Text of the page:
Students at Kent University have been compelled to complete a four-hour “Expect Respect” module which makes them tick 13 options which are supposed examples of “white privilege”. These include the ability to have “neutral or pleasant” neighbours and, bizarrely, wearing second-hand clothes. Staff at Kent have been told to consider adding trigger warnings to exam papers and carry out “pronoun checks” when meeting new students. Frank Furedi, who is a professor at Kent, said the course amounted to “thought policing”. Mark Piggott in the Times agrees: “Kent is just the latest university apparently more concerned about telling students what to think about racism than teaching them other stuff, like, perhaps, medicine, law or computer science. We may not have quite matched the peak woke extremes of our US counterparts – where correctly answering a maths question is construed as ‘racist’ – but we aren’t far behind.” Kent Professor Ellie Lee told Julia Hartley-Brewer of our Media Advisory Council: “It’s wrong for a university to project on to students one way of thinking.”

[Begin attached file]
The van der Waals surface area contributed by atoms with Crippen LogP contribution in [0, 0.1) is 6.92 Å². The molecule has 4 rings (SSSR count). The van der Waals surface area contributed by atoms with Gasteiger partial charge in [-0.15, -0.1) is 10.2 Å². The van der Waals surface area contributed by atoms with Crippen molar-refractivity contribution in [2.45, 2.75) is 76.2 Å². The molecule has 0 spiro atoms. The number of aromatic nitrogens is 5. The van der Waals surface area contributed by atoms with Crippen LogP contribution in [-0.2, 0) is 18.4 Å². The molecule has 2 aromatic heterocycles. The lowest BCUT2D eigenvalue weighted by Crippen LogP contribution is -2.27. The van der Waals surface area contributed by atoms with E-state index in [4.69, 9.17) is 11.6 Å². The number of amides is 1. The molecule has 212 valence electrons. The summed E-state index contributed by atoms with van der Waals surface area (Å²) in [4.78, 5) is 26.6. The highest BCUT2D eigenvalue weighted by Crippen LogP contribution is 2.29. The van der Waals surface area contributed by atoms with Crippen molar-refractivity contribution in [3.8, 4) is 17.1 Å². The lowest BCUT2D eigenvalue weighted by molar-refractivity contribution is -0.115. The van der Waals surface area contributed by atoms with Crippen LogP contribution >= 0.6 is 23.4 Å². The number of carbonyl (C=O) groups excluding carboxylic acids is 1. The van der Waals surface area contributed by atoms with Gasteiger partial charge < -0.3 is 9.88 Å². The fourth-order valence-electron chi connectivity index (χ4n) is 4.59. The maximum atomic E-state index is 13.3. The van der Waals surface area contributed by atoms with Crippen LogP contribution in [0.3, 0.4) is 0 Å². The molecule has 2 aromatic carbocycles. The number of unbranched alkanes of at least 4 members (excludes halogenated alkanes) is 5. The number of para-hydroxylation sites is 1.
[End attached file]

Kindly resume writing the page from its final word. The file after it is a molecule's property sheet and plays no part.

Cambridge academics have welcomed the early departure of outgoing Vice-Chancellor Professor Stephen Toope, whose tenure had been mired in free speech controversies. Sir Partha Dasgupta, a fellow of St John’s College, said the crises afflicting Cambridge had been of the institution’s own making, and described cancel culture as an attempt “by a vocal minority of students and faculty – all hugely privileged in comparison to the average citizen – anxious to close freedom of expression that the average citizen has always exercised in her day-to-day life.” Jordan Peterson has announced that he will visit Cambridge in November at the invitation of Dr James Orr, a member of our Advisory Council. Dr Arif Ahmed, also a member, has written in the Telegraph that the invitation will be a litmus test of the university’s commitment to free speech and will decided “whether Cambridge is on the side of the Enlightenment or the mob”. Peterson said that Toope had turned Cambridge into a “preposterous place”.